If you hear a buzz after finishing director Rebbeca Hall’s film Passing, don’t worry it’s not a fly in your room, it’s the Oscar buzz.
Passing, adapted from Nella Larson’s 1929 novel of the same name, is a perceptive piece of art that poignantly portrays the conflict and complexity of racial ambiguity in 1920s America.
When Irene Redfield (Tessa Thompson), who is a mother and a wife with a seemingly perfect life, meets her old childhood friend Clare Bellew (Ruth Negga) after 12 years apart, their worlds collide in a way she wouldn’t have expected.
Irene is surprised to discover that Clare has been passing as white. Clare is married to a wealthy white man, with a daughter she plans on sending to a Swedish boarding school.
While Irene occasionally uses her privilege to use white-only services from time to time, Clare ‘passes’ everyday. She even admits that while she was pregnant she was filled with anxiety because she was worried about how dark her child would be.
The two women have chosen two diverging paths and it’s no more apparent than when Irene meets Clare’s husband John Bellew (Alexander Skarsgård), whose casually violent racism highlights how far Clare has turned from her heritage.
The first word that comes out of his mouth is ‘Nig’, which is a pet name he has for Clare, coined when he noted that her skin was getting darker over the course of their marriage, and that if she wasn’t careful she would end up looking like a Black person.
Racial ambiguity has been a tool employed by many biracial or more European appearing African Americans for centuries. The colour lines blurred after slavery ended due to master-slave relations and Black people who could pass for white opted to change races for a chance at a better life.
In Passing, audiences are brought into the lives of Irene and Clare who are both passing but the duality of the choices they have made in their lives to either pass makes the audience question: “Who truly has it better?” But there is no answer to this question, as Clare and Irene are in two different cages of oppression and rules that plague their lives. They are both in prisons of their own making.
This may be Rebecca Hall’s directorial debut but everything about Passing is deliberate, intentional, and evocative. Shooting the entire film with a black and white filter leaves the audience straining to see if Clare, who has chosen a life as a blonde, white woman is truly passing or not – which is exactly what Hall wants.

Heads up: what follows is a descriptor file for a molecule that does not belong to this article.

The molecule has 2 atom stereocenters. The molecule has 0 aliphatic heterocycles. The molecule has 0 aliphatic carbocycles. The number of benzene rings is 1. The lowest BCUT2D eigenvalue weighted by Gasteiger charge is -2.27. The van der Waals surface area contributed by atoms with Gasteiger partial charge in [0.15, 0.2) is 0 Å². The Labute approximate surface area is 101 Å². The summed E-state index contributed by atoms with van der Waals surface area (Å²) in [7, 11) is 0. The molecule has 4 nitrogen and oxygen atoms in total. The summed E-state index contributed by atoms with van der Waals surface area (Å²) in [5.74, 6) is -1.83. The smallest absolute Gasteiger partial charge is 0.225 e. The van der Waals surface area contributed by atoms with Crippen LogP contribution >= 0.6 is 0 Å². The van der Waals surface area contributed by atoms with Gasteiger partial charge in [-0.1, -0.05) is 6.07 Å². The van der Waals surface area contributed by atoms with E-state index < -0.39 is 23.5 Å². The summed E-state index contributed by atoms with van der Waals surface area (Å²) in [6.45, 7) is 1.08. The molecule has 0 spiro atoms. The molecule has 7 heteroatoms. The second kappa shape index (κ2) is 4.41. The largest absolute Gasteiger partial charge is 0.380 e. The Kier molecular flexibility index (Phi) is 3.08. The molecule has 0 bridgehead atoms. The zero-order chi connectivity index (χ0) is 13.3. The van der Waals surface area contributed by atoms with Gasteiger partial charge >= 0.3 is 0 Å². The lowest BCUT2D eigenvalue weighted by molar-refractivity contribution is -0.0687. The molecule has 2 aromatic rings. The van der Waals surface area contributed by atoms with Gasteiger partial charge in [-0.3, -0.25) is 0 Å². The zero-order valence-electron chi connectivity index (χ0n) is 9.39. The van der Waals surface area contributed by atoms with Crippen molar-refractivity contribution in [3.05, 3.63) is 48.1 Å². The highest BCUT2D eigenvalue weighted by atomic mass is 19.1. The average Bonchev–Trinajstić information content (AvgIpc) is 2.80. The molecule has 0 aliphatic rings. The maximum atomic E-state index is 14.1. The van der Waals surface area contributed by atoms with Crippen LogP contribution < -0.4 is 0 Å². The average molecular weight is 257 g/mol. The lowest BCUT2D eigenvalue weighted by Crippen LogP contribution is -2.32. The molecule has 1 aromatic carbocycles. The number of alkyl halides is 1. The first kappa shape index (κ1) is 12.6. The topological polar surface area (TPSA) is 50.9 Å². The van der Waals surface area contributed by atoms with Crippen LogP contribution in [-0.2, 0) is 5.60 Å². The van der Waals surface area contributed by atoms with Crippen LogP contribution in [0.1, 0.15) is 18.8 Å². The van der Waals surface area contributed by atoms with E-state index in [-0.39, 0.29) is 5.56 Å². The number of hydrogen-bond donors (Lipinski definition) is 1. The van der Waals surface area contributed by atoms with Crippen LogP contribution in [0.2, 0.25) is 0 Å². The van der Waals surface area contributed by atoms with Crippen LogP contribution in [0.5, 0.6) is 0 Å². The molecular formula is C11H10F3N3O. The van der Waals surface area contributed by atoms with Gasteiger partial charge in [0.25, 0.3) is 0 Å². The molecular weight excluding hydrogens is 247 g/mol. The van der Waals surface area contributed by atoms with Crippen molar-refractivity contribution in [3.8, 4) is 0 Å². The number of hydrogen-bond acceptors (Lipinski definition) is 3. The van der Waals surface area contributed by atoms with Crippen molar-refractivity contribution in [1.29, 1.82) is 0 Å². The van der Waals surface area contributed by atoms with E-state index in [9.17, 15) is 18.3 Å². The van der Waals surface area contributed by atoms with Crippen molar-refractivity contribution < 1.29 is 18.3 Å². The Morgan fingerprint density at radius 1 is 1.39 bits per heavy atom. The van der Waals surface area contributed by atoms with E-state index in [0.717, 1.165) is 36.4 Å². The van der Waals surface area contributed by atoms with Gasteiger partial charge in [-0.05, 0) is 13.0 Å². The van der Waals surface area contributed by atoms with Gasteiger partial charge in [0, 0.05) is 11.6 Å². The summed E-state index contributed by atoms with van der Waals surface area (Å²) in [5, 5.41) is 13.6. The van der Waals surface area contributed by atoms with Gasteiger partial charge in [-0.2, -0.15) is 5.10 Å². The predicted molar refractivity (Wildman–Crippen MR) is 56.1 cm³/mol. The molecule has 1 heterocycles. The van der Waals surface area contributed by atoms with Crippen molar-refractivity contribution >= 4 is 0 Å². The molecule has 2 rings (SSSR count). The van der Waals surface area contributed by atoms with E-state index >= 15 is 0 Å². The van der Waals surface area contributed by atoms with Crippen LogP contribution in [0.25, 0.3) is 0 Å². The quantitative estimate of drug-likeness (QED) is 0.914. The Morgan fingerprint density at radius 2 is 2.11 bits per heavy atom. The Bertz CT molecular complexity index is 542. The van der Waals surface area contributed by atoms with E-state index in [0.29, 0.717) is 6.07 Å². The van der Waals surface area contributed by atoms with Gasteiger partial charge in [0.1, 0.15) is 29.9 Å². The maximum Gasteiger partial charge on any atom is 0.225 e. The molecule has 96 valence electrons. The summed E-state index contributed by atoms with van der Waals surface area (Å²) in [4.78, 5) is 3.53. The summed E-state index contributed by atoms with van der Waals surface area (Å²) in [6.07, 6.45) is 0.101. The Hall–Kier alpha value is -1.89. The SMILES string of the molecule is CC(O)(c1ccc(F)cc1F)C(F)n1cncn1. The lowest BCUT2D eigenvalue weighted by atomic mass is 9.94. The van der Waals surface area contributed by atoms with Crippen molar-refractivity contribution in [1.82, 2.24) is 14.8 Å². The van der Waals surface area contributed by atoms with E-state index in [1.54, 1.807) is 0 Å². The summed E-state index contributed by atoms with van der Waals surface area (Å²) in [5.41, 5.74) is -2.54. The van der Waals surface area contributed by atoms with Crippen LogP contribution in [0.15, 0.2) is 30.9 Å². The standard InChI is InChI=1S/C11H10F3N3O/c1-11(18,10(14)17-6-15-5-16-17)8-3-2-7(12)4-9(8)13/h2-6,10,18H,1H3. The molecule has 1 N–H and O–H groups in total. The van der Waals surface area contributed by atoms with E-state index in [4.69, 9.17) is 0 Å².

The chemistry between Thompson and Negga is fraught with jealousy, borders into obsession and veers into the murky territory of Irene’s repressed attraction to Clare. Lingering finger snatched back quickly at points made me wonder is this film really a Sapphic love story?
Clare with her husband John (Skarsgård has mastered the artform of detestable husband) and Irene married to Brian, played by André Holland, a handsome Black doctor, and two sons, juxtapose one another’s lives in an eerie and erotic manner.
Although neither would trade places with the other, they both envy what the other has. Irene envies Clare’s effortless beauty and Clare envies the freedom and sense of identity Irene has. In between the polite smiles and curious gazes, what binds them together isn’t their childhood but jealousy.
Irene is hesitant to bring Clare into her social circle but Clare latches on like a leech, and soon a once vibrant Irene becomes cold, distant, and untrusting of her husband and Clare’s relationship. Throughout every scene Clare exercises her passing privilege to wrap every man in sight around her upper class Manhattan finger, including Irene’s husband.
Irene is a woman with a perfect life, a perfect mother and wife. Clare, meanwhile, yearns to recapture the identity she let go of so easily and now wants back. Yet, Clare isn’t looking for true solidarity with the Black community, simply excitement. She doesn’t want any of the effluvium that comes with blackness, only the music, entertainment, food and dancing.
At the core of this movie we are shown what people will hide about themselves to get what they want, no matter the cost. In the end I was left with one resounding thought: “Aren’t we all trying to pass for something?”
Passing is a visceral, uncomfortable, anxiety-inducing experience, that cleverly uses the black gaze so audience members are in a constant state of fear that they themselves will be caught out, and their own masks so delicately placed, will fall off as Clare’s ultimately does.
Passing is available on Netflix